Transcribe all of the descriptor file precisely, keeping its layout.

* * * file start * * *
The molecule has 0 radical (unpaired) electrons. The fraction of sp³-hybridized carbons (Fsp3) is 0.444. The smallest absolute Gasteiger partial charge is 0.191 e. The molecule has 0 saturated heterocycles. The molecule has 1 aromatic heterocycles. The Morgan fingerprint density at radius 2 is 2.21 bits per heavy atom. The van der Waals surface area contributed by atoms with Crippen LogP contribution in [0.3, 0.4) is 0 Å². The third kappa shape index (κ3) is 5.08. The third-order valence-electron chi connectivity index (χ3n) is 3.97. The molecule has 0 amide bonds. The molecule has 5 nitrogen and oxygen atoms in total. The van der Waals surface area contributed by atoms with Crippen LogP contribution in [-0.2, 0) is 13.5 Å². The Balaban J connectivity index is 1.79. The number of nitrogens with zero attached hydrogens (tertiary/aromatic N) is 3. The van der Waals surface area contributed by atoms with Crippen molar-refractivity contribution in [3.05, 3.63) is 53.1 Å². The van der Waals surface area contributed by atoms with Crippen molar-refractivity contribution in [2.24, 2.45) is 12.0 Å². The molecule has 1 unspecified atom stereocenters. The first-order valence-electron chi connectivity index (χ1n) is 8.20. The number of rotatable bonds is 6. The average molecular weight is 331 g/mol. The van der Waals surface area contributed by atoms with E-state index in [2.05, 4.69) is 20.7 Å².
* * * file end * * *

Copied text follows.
The molecule has 0 radical (unpaired) electrons. The fraction of sp³-hybridized carbons (Fsp3) is 0.444. The smallest absolute Gasteiger partial charge is 0.191 e. The molecule has 0 saturated heterocycles. The molecule has 1 aromatic heterocycles. The Morgan fingerprint density at radius 2 is 2.21 bits per heavy atom. The van der Waals surface area contributed by atoms with Crippen LogP contribution in [0.3, 0.4) is 0 Å². The third kappa shape index (κ3) is 5.08. The third-order valence-electron chi connectivity index (χ3n) is 3.97. The molecule has 0 amide bonds. The molecule has 5 nitrogen and oxygen atoms in total. The van der Waals surface area contributed by atoms with Crippen LogP contribution in [-0.2, 0) is 13.5 Å². The Balaban J connectivity index is 1.79. The number of nitrogens with zero attached hydrogens (tertiary/aromatic N) is 3. The van der Waals surface area contributed by atoms with Crippen molar-refractivity contribution in [3.05, 3.63) is 53.1 Å². The van der Waals surface area contributed by atoms with Crippen molar-refractivity contribution in [2.24, 2.45) is 12.0 Å². The molecule has 1 unspecified atom stereocenters. The first-order valence-electron chi connectivity index (χ1n) is 8.20. The number of rotatable bonds is 6. The average molecular weight is 331 g/mol. The van der Waals surface area contributed by atoms with E-state index in [2.05, 4.69) is 20.7 Å².